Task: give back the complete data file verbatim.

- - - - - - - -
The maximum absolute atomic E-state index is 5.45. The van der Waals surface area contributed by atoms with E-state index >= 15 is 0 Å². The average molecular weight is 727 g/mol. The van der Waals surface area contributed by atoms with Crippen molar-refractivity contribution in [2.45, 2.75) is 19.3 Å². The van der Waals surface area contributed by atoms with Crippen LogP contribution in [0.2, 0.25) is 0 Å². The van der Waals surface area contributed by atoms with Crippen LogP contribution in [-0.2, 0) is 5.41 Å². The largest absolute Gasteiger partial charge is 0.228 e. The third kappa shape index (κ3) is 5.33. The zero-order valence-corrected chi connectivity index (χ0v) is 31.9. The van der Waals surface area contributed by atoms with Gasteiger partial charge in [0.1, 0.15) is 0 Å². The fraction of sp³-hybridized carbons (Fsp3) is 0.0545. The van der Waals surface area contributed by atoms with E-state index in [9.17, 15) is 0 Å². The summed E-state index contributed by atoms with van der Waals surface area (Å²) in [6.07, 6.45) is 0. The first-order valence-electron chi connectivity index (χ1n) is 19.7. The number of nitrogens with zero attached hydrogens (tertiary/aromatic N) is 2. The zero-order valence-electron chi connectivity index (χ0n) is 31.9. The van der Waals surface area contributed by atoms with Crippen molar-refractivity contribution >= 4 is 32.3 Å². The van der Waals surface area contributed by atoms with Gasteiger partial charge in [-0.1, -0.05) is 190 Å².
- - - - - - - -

The maximum absolute atomic E-state index is 5.45. The van der Waals surface area contributed by atoms with E-state index >= 15 is 0 Å². The average molecular weight is 727 g/mol. The van der Waals surface area contributed by atoms with Crippen molar-refractivity contribution in [2.45, 2.75) is 19.3 Å². The van der Waals surface area contributed by atoms with Crippen LogP contribution in [0.2, 0.25) is 0 Å². The van der Waals surface area contributed by atoms with Crippen LogP contribution in [-0.2, 0) is 5.41 Å². The largest absolute Gasteiger partial charge is 0.228 e. The third kappa shape index (κ3) is 5.33. The zero-order valence-corrected chi connectivity index (χ0v) is 31.9. The van der Waals surface area contributed by atoms with Gasteiger partial charge in [0.1, 0.15) is 0 Å². The fraction of sp³-hybridized carbons (Fsp3) is 0.0545. The van der Waals surface area contributed by atoms with E-state index in [9.17, 15) is 0 Å². The summed E-state index contributed by atoms with van der Waals surface area (Å²) in [6.07, 6.45) is 0. The first-order valence-electron chi connectivity index (χ1n) is 19.7. The number of nitrogens with zero attached hydrogens (tertiary/aromatic N) is 2. The zero-order valence-electron chi connectivity index (χ0n) is 31.9. The van der Waals surface area contributed by atoms with Crippen molar-refractivity contribution >= 4 is 32.3 Å². The van der Waals surface area contributed by atoms with Gasteiger partial charge in [-0.1, -0.05) is 190 Å².